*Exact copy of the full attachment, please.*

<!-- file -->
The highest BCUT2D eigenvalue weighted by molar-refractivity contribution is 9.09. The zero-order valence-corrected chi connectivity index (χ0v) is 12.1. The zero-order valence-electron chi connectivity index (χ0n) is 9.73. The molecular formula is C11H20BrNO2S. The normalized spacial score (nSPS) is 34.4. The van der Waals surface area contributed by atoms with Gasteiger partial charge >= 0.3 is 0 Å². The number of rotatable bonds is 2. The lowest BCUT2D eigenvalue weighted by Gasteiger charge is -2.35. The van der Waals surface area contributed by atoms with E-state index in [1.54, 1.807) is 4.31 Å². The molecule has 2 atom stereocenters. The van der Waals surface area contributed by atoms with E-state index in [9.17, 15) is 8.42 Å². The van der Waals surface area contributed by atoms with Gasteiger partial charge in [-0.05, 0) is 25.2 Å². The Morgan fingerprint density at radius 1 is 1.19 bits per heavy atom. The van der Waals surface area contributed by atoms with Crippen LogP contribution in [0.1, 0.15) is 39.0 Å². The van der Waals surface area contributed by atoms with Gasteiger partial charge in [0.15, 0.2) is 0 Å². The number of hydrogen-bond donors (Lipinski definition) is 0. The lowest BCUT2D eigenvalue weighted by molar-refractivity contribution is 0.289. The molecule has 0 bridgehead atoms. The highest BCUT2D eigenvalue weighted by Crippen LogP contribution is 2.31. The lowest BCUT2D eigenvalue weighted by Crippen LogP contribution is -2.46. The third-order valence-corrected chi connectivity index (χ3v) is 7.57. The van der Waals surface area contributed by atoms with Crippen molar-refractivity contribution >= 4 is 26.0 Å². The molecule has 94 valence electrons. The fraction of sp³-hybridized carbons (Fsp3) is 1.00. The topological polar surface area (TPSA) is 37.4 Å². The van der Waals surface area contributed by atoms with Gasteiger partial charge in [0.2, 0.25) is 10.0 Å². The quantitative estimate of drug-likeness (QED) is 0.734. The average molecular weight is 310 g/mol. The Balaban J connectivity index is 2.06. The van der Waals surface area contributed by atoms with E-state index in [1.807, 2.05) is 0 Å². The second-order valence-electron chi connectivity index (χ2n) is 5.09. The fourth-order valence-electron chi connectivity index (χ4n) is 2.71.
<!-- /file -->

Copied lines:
The highest BCUT2D eigenvalue weighted by molar-refractivity contribution is 9.09. The zero-order valence-corrected chi connectivity index (χ0v) is 12.1. The zero-order valence-electron chi connectivity index (χ0n) is 9.73. The molecular formula is C11H20BrNO2S. The normalized spacial score (nSPS) is 34.4. The van der Waals surface area contributed by atoms with Gasteiger partial charge >= 0.3 is 0 Å². The number of rotatable bonds is 2. The lowest BCUT2D eigenvalue weighted by Gasteiger charge is -2.35. The van der Waals surface area contributed by atoms with E-state index in [1.54, 1.807) is 4.31 Å². The molecule has 2 atom stereocenters. The van der Waals surface area contributed by atoms with E-state index in [9.17, 15) is 8.42 Å². The van der Waals surface area contributed by atoms with Gasteiger partial charge in [-0.05, 0) is 25.2 Å². The Morgan fingerprint density at radius 1 is 1.19 bits per heavy atom. The van der Waals surface area contributed by atoms with Crippen LogP contribution in [0.1, 0.15) is 39.0 Å². The van der Waals surface area contributed by atoms with Gasteiger partial charge in [0.15, 0.2) is 0 Å². The number of hydrogen-bond donors (Lipinski definition) is 0. The lowest BCUT2D eigenvalue weighted by molar-refractivity contribution is 0.289. The molecule has 0 bridgehead atoms. The highest BCUT2D eigenvalue weighted by Crippen LogP contribution is 2.31. The lowest BCUT2D eigenvalue weighted by Crippen LogP contribution is -2.46. The third-order valence-corrected chi connectivity index (χ3v) is 7.57. The van der Waals surface area contributed by atoms with Crippen molar-refractivity contribution >= 4 is 26.0 Å². The molecule has 94 valence electrons. The fraction of sp³-hybridized carbons (Fsp3) is 1.00. The topological polar surface area (TPSA) is 37.4 Å². The van der Waals surface area contributed by atoms with Gasteiger partial charge in [0.2, 0.25) is 10.0 Å². The quantitative estimate of drug-likeness (QED) is 0.734. The average molecular weight is 310 g/mol. The Balaban J connectivity index is 2.06. The van der Waals surface area contributed by atoms with E-state index in [1.807, 2.05) is 0 Å². The second-order valence-electron chi connectivity index (χ2n) is 5.09. The fourth-order valence-electron chi connectivity index (χ4n) is 2.71.